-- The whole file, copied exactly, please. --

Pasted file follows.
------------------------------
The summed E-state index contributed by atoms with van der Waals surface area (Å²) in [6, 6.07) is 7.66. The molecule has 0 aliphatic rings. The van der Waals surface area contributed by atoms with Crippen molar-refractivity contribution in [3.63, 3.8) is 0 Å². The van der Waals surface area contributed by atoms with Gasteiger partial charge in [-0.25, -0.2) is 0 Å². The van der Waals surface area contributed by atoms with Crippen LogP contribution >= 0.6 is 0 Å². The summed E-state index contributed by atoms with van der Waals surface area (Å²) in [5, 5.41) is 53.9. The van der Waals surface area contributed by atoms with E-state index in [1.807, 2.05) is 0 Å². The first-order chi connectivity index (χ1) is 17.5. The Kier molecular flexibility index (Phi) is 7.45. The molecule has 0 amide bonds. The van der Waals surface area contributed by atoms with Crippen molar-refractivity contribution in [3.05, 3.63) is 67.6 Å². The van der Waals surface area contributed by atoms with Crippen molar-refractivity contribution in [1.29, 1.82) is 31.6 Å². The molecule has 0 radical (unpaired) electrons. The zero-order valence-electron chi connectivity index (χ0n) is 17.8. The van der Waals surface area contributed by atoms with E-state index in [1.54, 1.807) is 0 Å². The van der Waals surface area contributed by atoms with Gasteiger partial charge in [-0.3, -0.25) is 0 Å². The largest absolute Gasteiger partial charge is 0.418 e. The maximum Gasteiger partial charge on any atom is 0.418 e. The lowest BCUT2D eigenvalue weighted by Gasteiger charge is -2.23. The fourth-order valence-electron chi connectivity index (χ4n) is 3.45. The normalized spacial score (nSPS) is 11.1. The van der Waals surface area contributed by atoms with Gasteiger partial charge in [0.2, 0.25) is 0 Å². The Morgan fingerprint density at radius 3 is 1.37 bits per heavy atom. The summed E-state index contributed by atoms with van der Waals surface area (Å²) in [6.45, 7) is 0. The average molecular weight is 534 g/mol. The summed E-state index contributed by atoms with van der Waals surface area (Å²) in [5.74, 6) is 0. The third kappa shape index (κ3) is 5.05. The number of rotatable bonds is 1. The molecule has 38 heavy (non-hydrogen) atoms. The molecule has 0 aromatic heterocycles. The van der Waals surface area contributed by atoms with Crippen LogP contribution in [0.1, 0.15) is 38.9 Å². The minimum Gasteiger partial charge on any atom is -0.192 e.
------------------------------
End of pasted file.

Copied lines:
The summed E-state index contributed by atoms with van der Waals surface area (Å²) in [6, 6.07) is 7.66. The molecule has 0 aliphatic rings. The van der Waals surface area contributed by atoms with Crippen molar-refractivity contribution in [3.63, 3.8) is 0 Å². The van der Waals surface area contributed by atoms with Gasteiger partial charge in [-0.25, -0.2) is 0 Å². The van der Waals surface area contributed by atoms with Crippen LogP contribution >= 0.6 is 0 Å². The summed E-state index contributed by atoms with van der Waals surface area (Å²) in [5, 5.41) is 53.9. The van der Waals surface area contributed by atoms with E-state index in [1.807, 2.05) is 0 Å². The first-order chi connectivity index (χ1) is 17.5. The Kier molecular flexibility index (Phi) is 7.45. The molecule has 0 amide bonds. The van der Waals surface area contributed by atoms with Crippen molar-refractivity contribution in [3.05, 3.63) is 67.6 Å². The van der Waals surface area contributed by atoms with Crippen molar-refractivity contribution in [1.29, 1.82) is 31.6 Å². The molecule has 0 radical (unpaired) electrons. The zero-order valence-electron chi connectivity index (χ0n) is 17.8. The van der Waals surface area contributed by atoms with E-state index in [1.54, 1.807) is 0 Å². The van der Waals surface area contributed by atoms with Gasteiger partial charge in [-0.3, -0.25) is 0 Å². The largest absolute Gasteiger partial charge is 0.418 e. The maximum Gasteiger partial charge on any atom is 0.418 e. The lowest BCUT2D eigenvalue weighted by Gasteiger charge is -2.23. The fourth-order valence-electron chi connectivity index (χ4n) is 3.45. The normalized spacial score (nSPS) is 11.1. The van der Waals surface area contributed by atoms with Gasteiger partial charge in [0.2, 0.25) is 0 Å². The Morgan fingerprint density at radius 3 is 1.37 bits per heavy atom. The summed E-state index contributed by atoms with van der Waals surface area (Å²) in [6.45, 7) is 0. The average molecular weight is 534 g/mol. The summed E-state index contributed by atoms with van der Waals surface area (Å²) in [5.74, 6) is 0. The third kappa shape index (κ3) is 5.05. The number of rotatable bonds is 1. The molecule has 38 heavy (non-hydrogen) atoms. The molecule has 0 aromatic heterocycles. The van der Waals surface area contributed by atoms with Crippen LogP contribution in [0.1, 0.15) is 38.9 Å². The minimum Gasteiger partial charge on any atom is -0.192 e.